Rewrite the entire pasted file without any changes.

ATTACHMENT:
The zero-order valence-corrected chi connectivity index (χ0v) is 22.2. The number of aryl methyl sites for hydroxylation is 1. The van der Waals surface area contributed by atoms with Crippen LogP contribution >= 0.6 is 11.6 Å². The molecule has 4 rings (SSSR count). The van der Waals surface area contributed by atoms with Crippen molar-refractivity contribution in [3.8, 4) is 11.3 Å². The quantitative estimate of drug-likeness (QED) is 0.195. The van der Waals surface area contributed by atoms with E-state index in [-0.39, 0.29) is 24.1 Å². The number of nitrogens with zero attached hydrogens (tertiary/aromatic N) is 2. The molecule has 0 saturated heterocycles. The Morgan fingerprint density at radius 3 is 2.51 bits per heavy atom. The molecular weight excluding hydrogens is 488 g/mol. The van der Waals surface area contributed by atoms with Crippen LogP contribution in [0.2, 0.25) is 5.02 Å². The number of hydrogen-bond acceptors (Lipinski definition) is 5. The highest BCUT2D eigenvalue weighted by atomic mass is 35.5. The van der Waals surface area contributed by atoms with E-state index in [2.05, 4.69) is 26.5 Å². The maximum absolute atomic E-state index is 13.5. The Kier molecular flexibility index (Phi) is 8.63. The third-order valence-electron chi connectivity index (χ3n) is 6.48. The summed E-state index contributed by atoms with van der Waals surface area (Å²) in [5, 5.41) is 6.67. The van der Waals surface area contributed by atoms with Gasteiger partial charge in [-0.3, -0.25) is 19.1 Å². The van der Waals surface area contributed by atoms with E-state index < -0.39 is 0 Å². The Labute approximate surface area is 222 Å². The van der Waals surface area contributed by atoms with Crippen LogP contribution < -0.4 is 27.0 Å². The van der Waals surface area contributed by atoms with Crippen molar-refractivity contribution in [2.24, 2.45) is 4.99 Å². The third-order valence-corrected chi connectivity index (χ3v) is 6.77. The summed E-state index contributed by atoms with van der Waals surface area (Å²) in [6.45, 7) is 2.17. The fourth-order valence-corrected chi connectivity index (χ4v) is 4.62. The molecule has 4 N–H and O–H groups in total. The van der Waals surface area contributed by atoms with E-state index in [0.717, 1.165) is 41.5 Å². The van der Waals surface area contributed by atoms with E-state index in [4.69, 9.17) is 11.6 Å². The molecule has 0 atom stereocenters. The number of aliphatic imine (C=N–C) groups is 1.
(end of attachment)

The zero-order valence-corrected chi connectivity index (χ0v) is 22.2. The number of aryl methyl sites for hydroxylation is 1. The van der Waals surface area contributed by atoms with Crippen LogP contribution >= 0.6 is 11.6 Å². The molecule has 4 rings (SSSR count). The van der Waals surface area contributed by atoms with Crippen molar-refractivity contribution in [3.8, 4) is 11.3 Å². The quantitative estimate of drug-likeness (QED) is 0.195. The van der Waals surface area contributed by atoms with E-state index in [-0.39, 0.29) is 24.1 Å². The number of nitrogens with zero attached hydrogens (tertiary/aromatic N) is 2. The molecule has 0 saturated heterocycles. The Morgan fingerprint density at radius 3 is 2.51 bits per heavy atom. The molecular weight excluding hydrogens is 488 g/mol. The van der Waals surface area contributed by atoms with Crippen LogP contribution in [0.2, 0.25) is 5.02 Å². The number of hydrogen-bond acceptors (Lipinski definition) is 5. The highest BCUT2D eigenvalue weighted by atomic mass is 35.5. The van der Waals surface area contributed by atoms with E-state index in [2.05, 4.69) is 26.5 Å². The maximum absolute atomic E-state index is 13.5. The Kier molecular flexibility index (Phi) is 8.63. The third-order valence-electron chi connectivity index (χ3n) is 6.48. The summed E-state index contributed by atoms with van der Waals surface area (Å²) in [5, 5.41) is 6.67. The van der Waals surface area contributed by atoms with Gasteiger partial charge in [-0.3, -0.25) is 19.1 Å². The van der Waals surface area contributed by atoms with E-state index < -0.39 is 0 Å². The Labute approximate surface area is 222 Å². The van der Waals surface area contributed by atoms with Crippen LogP contribution < -0.4 is 27.0 Å². The van der Waals surface area contributed by atoms with Crippen molar-refractivity contribution in [2.24, 2.45) is 4.99 Å². The third-order valence-corrected chi connectivity index (χ3v) is 6.77. The summed E-state index contributed by atoms with van der Waals surface area (Å²) in [6.45, 7) is 2.17. The fourth-order valence-corrected chi connectivity index (χ4v) is 4.62. The molecule has 4 N–H and O–H groups in total. The van der Waals surface area contributed by atoms with E-state index in [0.717, 1.165) is 41.5 Å². The van der Waals surface area contributed by atoms with E-state index in [4.69, 9.17) is 11.6 Å². The molecule has 0 atom stereocenters. The number of aliphatic imine (C=N–C) groups is 1.